Jonah 3:3 “Jonah obeyed the word of the Lord and went to Nineveh. Now Nineveh was a very important city – a visit required three days.”
I will never forget my first visit to New York. As a native Texan, I was accustomed to wide open spaces and mile upon mile of open land. I knew that New York was much smaller in actual measurement than Texas, yet I had heard how “big” the place was.
When I got there, I figured out how they packed so many people in such a small place. Everything goes up. Skyscrapers are everywhere, and if you are standing in the middle of the a street, it is difficult to see even one block over.
Like New York, Nineveh’s name referred to both the city and the district. The city, which was about eight miles across, was home to about 175,000 people. The district of Nineveh was somewhere between 30 and 60 miles across. Since Jonah was probably traveling on foot, it was going to take him a few days to do what he had to do.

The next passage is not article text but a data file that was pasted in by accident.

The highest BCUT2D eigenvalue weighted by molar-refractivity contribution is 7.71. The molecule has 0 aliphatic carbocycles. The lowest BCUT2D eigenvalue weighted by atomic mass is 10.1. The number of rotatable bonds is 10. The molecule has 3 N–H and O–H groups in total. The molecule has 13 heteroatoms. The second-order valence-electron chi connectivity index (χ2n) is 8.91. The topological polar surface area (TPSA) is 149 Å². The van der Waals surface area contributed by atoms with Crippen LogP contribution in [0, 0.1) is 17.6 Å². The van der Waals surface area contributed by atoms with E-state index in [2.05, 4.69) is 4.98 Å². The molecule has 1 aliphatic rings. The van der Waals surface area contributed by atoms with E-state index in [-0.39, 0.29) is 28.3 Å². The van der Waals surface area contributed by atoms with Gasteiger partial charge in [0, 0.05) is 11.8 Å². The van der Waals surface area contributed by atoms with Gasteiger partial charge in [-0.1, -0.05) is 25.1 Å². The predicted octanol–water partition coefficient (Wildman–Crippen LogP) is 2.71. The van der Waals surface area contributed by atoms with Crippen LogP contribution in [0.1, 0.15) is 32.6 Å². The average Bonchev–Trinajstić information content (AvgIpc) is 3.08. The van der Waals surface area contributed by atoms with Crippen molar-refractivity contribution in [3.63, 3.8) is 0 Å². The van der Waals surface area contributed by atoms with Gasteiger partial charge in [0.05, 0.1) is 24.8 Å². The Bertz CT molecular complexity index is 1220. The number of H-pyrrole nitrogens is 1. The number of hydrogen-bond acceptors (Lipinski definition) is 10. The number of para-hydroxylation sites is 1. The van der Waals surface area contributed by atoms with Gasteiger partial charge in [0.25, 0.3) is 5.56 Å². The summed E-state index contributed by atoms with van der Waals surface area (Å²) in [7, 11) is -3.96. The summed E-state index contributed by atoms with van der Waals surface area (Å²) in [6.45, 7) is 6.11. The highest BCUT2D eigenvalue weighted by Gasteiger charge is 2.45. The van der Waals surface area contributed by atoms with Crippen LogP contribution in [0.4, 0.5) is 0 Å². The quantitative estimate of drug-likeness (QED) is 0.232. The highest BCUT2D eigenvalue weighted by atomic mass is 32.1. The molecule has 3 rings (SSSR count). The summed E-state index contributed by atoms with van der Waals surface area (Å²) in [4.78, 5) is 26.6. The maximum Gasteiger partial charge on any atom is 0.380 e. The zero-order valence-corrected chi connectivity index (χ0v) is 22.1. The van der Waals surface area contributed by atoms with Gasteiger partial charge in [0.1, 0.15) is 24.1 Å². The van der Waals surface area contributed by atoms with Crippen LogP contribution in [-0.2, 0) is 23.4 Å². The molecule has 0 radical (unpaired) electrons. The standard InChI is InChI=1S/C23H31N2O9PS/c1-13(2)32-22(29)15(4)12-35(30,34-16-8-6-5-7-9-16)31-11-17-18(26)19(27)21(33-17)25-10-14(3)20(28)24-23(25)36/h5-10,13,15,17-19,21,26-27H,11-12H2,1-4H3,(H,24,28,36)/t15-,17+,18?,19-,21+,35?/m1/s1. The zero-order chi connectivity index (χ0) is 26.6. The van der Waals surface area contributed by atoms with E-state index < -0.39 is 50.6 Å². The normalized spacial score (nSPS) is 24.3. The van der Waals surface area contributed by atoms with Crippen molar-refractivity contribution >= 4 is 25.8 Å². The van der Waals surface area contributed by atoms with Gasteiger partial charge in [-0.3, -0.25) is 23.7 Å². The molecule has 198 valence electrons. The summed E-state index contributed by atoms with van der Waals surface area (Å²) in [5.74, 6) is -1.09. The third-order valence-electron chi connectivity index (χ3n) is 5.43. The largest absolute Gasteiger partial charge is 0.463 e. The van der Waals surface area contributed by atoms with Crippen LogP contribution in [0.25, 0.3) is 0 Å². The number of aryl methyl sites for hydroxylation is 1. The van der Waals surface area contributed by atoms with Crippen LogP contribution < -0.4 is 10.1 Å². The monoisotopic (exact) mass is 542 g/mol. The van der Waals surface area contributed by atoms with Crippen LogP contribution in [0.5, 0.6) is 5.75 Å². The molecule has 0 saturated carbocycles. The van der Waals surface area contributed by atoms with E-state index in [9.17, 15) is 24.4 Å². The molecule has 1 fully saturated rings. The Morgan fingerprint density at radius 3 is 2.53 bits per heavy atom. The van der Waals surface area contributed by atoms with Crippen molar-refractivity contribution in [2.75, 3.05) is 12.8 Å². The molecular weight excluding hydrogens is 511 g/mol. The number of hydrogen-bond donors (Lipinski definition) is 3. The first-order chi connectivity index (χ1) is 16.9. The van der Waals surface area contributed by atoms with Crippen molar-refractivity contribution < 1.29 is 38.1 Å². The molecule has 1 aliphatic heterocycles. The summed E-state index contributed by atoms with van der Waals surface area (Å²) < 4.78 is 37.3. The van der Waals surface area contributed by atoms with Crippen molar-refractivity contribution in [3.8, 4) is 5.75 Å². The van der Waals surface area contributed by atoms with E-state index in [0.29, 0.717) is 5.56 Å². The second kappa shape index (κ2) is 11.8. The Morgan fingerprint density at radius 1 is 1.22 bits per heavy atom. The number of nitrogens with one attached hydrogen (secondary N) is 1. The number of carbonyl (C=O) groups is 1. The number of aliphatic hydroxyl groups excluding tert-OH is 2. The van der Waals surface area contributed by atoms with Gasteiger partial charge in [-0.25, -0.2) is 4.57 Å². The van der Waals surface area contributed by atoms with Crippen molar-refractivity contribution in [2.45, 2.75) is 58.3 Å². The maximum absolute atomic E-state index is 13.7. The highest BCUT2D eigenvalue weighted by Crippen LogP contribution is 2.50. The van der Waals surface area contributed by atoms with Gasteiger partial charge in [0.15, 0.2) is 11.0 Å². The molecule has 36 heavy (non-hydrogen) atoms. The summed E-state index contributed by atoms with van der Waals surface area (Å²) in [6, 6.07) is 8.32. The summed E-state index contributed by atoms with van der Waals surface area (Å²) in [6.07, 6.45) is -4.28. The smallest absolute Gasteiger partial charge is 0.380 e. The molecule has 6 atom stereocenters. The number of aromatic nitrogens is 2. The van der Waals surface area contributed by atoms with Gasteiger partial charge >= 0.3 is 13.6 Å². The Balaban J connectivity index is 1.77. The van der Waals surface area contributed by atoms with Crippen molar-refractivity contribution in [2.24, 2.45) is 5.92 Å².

Poor Jonah. He was tired. He didn’t want to be there in the first place, and now he was probably having post-traumatic stress. After three days in the belly of a fish, expecting to die a slow, tortuous death, I’d have been ready for a relaxing week at a hospital somewhere, letting the kind nurses take care of me.
But Jonah knew what was required of him, and he did it. He’d had his time of running from God, and he’d learned his lesson. God said, “Go to Nineveh, and tell them about me.” So Jonah did it.
As stubborn as Jonah was in the beginning, I think I’m more stubborn. I often know what God wants me to do, but I don’t want to do it, so I don’t do it. God can do everything in His power, it seems, to reign me back into His will, yet I still turn my back on Him. I still do exactly what I want to do, instead of surrendering to God and doing what is required of me.
Oh, I surrender to Him as long as it’s convenient. But when He asks me to do something hard, I often put it off and off and off. I like to call it procrastination. God calls it disobedience.
I’m glad Jonah obeyed God, even if his obedience was a little late. After all, delayed obedience is better than no obedience. I hope I can get to the point where I will obey God, no matter how big or inconvenient the task, right away.
Dear Father, I’m sorry for my disobedience. I’m sorry for my procrastination. Please help me to obey You immediately when I hear Your voice.